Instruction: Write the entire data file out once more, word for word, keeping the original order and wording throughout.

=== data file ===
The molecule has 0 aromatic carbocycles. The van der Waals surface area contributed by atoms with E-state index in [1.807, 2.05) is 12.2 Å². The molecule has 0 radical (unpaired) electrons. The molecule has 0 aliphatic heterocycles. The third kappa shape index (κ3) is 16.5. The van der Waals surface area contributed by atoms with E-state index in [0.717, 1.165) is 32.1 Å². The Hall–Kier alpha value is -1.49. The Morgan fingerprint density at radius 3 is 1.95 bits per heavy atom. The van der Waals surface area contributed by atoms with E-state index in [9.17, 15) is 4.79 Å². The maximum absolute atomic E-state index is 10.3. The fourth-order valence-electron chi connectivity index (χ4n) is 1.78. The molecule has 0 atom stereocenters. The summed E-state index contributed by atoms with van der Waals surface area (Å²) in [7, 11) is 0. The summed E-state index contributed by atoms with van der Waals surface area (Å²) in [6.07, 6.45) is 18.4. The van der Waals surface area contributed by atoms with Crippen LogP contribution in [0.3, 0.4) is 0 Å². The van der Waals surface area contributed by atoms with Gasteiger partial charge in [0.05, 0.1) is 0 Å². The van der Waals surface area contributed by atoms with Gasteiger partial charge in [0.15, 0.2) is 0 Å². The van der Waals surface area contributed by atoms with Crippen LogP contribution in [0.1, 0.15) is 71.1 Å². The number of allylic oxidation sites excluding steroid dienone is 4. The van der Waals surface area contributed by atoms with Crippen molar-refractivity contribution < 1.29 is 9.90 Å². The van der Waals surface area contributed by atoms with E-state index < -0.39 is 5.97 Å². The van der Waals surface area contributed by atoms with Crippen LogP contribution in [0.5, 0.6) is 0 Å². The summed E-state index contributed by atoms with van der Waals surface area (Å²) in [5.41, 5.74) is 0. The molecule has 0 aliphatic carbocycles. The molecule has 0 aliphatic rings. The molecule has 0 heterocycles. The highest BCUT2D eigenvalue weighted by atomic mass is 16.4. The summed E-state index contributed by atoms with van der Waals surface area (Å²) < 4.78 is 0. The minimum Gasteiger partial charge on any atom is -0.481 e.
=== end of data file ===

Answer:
The molecule has 0 aromatic carbocycles. The van der Waals surface area contributed by atoms with E-state index in [1.807, 2.05) is 12.2 Å². The molecule has 0 radical (unpaired) electrons. The molecule has 0 aliphatic heterocycles. The third kappa shape index (κ3) is 16.5. The van der Waals surface area contributed by atoms with E-state index in [0.717, 1.165) is 32.1 Å². The Hall–Kier alpha value is -1.49. The Morgan fingerprint density at radius 3 is 1.95 bits per heavy atom. The van der Waals surface area contributed by atoms with E-state index in [9.17, 15) is 4.79 Å². The maximum absolute atomic E-state index is 10.3. The fourth-order valence-electron chi connectivity index (χ4n) is 1.78. The molecule has 0 atom stereocenters. The summed E-state index contributed by atoms with van der Waals surface area (Å²) in [7, 11) is 0. The summed E-state index contributed by atoms with van der Waals surface area (Å²) in [6.07, 6.45) is 18.4. The van der Waals surface area contributed by atoms with Crippen LogP contribution in [0.3, 0.4) is 0 Å². The van der Waals surface area contributed by atoms with Gasteiger partial charge in [0.05, 0.1) is 0 Å². The van der Waals surface area contributed by atoms with Gasteiger partial charge in [0.15, 0.2) is 0 Å². The van der Waals surface area contributed by atoms with Crippen LogP contribution in [0.1, 0.15) is 71.1 Å². The number of allylic oxidation sites excluding steroid dienone is 4. The van der Waals surface area contributed by atoms with Crippen molar-refractivity contribution < 1.29 is 9.90 Å². The van der Waals surface area contributed by atoms with E-state index < -0.39 is 5.97 Å². The van der Waals surface area contributed by atoms with Crippen LogP contribution in [0.5, 0.6) is 0 Å². The summed E-state index contributed by atoms with van der Waals surface area (Å²) in [5.41, 5.74) is 0. The molecule has 0 aliphatic carbocycles. The molecule has 0 aliphatic rings. The molecule has 0 heterocycles. The highest BCUT2D eigenvalue weighted by atomic mass is 16.4. The summed E-state index contributed by atoms with van der Waals surface area (Å²) < 4.78 is 0. The minimum Gasteiger partial charge on any atom is -0.481 e.